Hemoglobin e syndromes.

Vichinsky E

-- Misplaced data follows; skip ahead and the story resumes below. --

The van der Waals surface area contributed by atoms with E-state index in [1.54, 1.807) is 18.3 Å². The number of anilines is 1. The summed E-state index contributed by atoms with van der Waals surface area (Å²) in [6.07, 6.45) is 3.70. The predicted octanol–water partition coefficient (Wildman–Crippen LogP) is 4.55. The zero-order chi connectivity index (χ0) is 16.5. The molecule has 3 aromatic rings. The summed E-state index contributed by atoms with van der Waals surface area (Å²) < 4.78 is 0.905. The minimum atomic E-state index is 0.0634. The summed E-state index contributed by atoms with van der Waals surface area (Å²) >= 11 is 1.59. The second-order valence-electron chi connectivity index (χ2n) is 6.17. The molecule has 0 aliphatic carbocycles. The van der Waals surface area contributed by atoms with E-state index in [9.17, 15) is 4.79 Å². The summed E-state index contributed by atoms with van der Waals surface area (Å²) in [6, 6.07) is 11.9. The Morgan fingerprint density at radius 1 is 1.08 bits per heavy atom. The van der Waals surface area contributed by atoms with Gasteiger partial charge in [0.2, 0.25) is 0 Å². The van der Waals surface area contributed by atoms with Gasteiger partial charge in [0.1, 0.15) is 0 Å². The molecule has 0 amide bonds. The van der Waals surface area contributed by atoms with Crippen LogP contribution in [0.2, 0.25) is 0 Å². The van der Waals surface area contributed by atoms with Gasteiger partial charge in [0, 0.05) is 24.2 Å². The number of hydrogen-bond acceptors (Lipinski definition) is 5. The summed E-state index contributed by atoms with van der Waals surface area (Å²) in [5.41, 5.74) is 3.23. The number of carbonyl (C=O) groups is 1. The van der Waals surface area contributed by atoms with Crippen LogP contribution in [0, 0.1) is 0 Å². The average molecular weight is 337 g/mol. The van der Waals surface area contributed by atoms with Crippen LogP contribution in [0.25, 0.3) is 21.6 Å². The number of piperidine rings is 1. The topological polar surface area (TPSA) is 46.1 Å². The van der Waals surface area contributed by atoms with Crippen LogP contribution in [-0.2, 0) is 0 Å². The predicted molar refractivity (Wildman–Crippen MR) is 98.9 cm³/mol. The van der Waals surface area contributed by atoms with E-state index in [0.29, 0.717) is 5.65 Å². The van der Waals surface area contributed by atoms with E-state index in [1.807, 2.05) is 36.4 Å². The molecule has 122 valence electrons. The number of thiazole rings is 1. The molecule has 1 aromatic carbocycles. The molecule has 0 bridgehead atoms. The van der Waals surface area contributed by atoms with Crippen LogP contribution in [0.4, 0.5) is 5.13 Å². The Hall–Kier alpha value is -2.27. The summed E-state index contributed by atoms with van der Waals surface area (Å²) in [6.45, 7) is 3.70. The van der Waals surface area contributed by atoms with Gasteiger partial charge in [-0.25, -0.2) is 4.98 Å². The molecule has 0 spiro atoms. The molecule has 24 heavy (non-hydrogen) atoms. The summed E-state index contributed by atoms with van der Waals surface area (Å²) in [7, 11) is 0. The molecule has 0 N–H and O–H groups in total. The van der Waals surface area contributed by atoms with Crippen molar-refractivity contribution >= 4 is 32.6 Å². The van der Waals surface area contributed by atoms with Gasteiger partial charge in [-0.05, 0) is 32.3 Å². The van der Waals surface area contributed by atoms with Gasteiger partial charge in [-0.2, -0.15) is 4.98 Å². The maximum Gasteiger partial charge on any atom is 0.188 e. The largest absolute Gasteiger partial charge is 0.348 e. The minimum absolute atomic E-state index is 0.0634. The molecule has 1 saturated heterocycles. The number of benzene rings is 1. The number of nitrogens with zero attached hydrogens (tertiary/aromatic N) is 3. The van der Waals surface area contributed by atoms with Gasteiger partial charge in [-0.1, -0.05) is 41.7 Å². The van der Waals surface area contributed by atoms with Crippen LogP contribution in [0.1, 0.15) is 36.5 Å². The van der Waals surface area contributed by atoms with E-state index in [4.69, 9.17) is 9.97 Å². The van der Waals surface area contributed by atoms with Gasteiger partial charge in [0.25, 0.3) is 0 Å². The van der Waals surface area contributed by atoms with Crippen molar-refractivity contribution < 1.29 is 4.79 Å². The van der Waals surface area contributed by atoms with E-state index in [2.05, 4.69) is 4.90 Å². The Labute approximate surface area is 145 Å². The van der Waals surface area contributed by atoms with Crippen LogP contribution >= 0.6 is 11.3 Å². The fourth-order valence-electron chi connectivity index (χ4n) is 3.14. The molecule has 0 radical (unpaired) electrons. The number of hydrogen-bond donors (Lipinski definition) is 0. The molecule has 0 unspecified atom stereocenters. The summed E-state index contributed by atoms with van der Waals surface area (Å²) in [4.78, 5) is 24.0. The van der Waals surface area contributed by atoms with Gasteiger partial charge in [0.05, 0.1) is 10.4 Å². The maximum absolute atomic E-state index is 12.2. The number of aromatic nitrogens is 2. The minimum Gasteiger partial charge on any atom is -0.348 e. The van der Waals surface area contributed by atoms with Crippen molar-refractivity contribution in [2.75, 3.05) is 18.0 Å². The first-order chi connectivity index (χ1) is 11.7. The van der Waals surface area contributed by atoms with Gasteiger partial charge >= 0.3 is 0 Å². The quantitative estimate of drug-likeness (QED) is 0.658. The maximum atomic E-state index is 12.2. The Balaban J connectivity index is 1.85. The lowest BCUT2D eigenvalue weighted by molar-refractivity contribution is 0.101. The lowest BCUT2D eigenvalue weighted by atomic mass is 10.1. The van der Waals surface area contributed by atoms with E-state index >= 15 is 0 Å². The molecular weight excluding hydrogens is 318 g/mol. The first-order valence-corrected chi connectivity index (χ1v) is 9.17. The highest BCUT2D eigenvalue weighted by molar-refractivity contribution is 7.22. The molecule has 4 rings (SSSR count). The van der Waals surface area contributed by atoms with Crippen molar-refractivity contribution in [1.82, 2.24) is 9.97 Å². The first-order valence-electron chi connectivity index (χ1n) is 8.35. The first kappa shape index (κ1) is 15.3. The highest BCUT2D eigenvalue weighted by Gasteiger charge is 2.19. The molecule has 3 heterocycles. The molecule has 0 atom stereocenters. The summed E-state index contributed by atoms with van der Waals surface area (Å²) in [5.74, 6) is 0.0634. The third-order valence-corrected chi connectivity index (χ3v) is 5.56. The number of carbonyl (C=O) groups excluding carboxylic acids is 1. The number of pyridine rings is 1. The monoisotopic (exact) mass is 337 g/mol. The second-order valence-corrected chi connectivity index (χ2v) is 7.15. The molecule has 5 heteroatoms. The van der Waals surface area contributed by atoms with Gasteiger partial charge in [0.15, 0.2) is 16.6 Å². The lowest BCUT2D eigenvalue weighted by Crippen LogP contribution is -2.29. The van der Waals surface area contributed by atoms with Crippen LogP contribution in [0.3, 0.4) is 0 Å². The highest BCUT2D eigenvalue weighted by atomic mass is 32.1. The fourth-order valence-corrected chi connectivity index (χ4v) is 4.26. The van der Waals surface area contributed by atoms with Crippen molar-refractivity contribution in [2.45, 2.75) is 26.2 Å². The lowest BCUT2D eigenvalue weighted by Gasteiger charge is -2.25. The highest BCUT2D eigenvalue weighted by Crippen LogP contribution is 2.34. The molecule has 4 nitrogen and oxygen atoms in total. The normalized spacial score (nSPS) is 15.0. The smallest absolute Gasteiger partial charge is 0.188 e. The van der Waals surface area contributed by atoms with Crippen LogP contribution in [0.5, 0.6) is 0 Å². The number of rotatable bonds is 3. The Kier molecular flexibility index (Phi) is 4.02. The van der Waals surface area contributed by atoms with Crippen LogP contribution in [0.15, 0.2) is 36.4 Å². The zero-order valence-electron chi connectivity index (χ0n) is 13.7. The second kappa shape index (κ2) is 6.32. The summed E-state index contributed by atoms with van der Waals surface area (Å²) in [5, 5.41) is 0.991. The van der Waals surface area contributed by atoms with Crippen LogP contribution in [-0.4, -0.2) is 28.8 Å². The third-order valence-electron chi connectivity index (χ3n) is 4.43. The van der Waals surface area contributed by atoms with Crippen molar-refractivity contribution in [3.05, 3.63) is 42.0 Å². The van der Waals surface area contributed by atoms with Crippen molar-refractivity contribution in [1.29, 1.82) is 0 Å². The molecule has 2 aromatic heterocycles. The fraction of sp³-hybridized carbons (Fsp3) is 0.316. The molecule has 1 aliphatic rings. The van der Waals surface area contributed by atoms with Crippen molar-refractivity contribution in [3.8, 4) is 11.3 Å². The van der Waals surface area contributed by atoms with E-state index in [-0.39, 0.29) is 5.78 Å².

Hemoglobin (Hb) E is one of the world's most common and important mutations. It results in a heterogeneous group of disorders whose phenotype range from asymptomatic to severe. Hb E trait and Hb EE are mild disorders. The combination of Hb E and Hb S (Hb SE) results in a sickle cell disease syndrome similar to sickle beta(+) thalassemia. It is important to distinguish Hb E disorders diagnostically because of this marked difference in clinical course among different genotypes. Screening tests, including hemoglobin electrophoresis and high-pressure liquid chromatography (HPLC), may suggest other mutations, unless one is familiar with the findings. E beta-thalassemia, the most serious form of E syndromes, affects a million people worldwide and is increasing in North America. Its phenotype ranges from mild anemia to severe transfusion-dependent thalassemia major. Several genetic modifiers affect the phenotype, including the type of beta-thalassemia mutation, Hb F levels, and co-inheritance of alpha-thalassemia. However, the cause of the phenotypic variability is largely unknown. A prospective natural history study of E beta-thalassemia in Sri Lanka suggests that environmental modifiers are prognostically important. The clinical course of E beta-thalassemia is punctuated by acute and chronic complications that may cause serious morbidity and mortality. Recent studies indicate these patients are at high risk for thromboembolism secondary to a hypercoagulable state increased by splenectomy. Morbidity from iron overload in nontransfused patients secondary to increased gastrointestinal iron absorption is common. Cardiopulmonary disease, including pulmonary hypertension, requires ongoing monitoring and is secondary to iron overload, thromboembolism, and hemolysis-induced nitric oxide deficiency. These patients are excellent candidates for Hb F-modulating agents because moderate changes in hemoglobin may result in marked improvement in phenotype. Recent studies with hydroxyurea indicate 40% of patients will clinically improve with hydroxyurea.